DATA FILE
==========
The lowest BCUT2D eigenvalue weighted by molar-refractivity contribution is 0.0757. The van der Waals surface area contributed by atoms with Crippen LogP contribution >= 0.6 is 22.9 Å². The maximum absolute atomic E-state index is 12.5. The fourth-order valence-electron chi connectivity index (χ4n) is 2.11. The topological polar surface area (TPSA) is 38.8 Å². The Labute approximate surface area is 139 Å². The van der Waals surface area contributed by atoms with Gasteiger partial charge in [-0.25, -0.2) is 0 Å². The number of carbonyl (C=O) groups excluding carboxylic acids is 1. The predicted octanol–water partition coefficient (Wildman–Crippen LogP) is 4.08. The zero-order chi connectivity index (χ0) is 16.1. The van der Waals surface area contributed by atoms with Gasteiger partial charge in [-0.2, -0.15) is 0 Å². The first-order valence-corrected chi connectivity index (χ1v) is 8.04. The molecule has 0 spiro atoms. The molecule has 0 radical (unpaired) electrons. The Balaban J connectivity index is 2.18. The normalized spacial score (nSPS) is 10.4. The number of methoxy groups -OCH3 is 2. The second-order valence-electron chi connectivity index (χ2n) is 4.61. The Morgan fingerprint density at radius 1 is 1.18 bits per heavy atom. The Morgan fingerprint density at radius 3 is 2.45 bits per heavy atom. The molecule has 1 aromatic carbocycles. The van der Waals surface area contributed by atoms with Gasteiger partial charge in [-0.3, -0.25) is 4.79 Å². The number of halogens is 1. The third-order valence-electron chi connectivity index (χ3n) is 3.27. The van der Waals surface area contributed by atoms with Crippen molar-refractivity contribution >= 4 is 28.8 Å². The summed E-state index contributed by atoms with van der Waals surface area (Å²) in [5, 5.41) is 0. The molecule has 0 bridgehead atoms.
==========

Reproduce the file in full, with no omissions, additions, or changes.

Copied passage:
The lowest BCUT2D eigenvalue weighted by molar-refractivity contribution is 0.0757. The van der Waals surface area contributed by atoms with Crippen LogP contribution >= 0.6 is 22.9 Å². The maximum absolute atomic E-state index is 12.5. The fourth-order valence-electron chi connectivity index (χ4n) is 2.11. The topological polar surface area (TPSA) is 38.8 Å². The Labute approximate surface area is 139 Å². The van der Waals surface area contributed by atoms with Gasteiger partial charge in [-0.25, -0.2) is 0 Å². The number of carbonyl (C=O) groups excluding carboxylic acids is 1. The predicted octanol–water partition coefficient (Wildman–Crippen LogP) is 4.08. The zero-order chi connectivity index (χ0) is 16.1. The van der Waals surface area contributed by atoms with Gasteiger partial charge in [-0.2, -0.15) is 0 Å². The first-order valence-corrected chi connectivity index (χ1v) is 8.04. The molecule has 0 spiro atoms. The molecule has 0 radical (unpaired) electrons. The Balaban J connectivity index is 2.18. The normalized spacial score (nSPS) is 10.4. The number of methoxy groups -OCH3 is 2. The second-order valence-electron chi connectivity index (χ2n) is 4.61. The Morgan fingerprint density at radius 1 is 1.18 bits per heavy atom. The Morgan fingerprint density at radius 3 is 2.45 bits per heavy atom. The molecule has 1 aromatic carbocycles. The van der Waals surface area contributed by atoms with Gasteiger partial charge in [-0.3, -0.25) is 4.79 Å². The number of halogens is 1. The third-order valence-electron chi connectivity index (χ3n) is 3.27. The van der Waals surface area contributed by atoms with Crippen molar-refractivity contribution >= 4 is 28.8 Å². The summed E-state index contributed by atoms with van der Waals surface area (Å²) in [5, 5.41) is 0. The molecule has 0 bridgehead atoms.